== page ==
Abdul & Hamza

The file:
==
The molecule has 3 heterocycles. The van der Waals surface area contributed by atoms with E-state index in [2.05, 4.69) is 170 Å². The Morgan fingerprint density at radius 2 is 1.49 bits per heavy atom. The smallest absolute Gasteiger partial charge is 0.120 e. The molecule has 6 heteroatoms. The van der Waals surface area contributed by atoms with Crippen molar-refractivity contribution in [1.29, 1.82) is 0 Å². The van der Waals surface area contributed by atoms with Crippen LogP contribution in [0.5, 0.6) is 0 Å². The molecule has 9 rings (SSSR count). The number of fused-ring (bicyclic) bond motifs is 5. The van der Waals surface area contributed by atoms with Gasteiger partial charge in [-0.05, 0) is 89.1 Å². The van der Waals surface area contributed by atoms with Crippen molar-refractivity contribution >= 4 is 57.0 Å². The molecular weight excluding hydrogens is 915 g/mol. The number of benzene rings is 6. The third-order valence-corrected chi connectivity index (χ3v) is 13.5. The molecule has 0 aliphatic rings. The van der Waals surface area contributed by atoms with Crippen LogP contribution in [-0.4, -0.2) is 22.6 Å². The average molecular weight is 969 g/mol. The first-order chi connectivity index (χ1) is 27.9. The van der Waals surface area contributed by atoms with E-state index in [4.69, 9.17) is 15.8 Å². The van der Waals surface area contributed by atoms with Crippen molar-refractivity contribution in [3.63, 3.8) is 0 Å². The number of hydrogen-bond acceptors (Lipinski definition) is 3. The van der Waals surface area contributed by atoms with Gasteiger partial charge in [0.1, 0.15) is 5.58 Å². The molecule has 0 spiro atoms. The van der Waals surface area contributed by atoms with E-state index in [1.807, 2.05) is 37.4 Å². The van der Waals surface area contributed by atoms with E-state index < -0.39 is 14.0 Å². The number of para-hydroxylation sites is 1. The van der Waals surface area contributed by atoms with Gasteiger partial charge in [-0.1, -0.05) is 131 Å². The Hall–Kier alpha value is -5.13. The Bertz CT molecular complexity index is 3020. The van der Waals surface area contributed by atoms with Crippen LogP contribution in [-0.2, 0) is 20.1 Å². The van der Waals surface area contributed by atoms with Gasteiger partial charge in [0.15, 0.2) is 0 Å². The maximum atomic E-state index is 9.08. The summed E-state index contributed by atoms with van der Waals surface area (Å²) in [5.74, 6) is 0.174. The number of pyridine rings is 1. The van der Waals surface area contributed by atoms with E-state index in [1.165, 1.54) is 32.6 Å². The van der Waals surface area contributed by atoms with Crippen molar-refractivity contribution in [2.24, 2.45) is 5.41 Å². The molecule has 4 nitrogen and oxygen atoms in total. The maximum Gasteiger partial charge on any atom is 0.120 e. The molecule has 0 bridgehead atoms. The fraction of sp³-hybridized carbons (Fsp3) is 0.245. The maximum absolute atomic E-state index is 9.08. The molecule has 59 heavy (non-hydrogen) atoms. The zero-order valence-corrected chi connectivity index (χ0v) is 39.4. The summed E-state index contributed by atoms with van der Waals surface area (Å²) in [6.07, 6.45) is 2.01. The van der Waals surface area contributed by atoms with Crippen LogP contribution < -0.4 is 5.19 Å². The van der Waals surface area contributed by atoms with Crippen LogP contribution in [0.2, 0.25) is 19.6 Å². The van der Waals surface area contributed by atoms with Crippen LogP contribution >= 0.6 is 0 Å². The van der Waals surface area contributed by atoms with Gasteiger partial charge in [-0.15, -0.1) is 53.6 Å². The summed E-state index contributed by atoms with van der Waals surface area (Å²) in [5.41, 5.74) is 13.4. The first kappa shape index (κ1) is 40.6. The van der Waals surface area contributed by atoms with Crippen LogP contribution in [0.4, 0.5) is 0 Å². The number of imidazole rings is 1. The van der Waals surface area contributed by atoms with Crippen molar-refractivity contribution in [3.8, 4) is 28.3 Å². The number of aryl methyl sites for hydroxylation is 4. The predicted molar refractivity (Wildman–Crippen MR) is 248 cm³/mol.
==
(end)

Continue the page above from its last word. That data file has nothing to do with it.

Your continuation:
Two migrants from Somalia find temporary refuge in the mountains near the Serbian-Romanian border. A film that is reminiscent of the Theatre of the Absurd and whose sequences showing the two protagonists resemble visual haikus: they walk in the forest, warm themselves before a fire, share opinions on the country, or rap. The dialogue, sometimes sad, often clever and funny, of this improbable yet very real duo resonate with that of Beckett. Abdul and Hamza’s actions, reduced to a minimum, hide internal tension and, above all, doubts on their future, on the place of these two errant souls in a world in transition, between what they come from and what they’re passing through. And suddenly, a piece of Serbian pop music interrupts the flow of thought and puts us, along with our two heroes, back on the road. Then, another melody, as it happens The Partisan by Leonard Cohen, will come and make them gently disappear... A subtle and minimalist account of the search for a better future.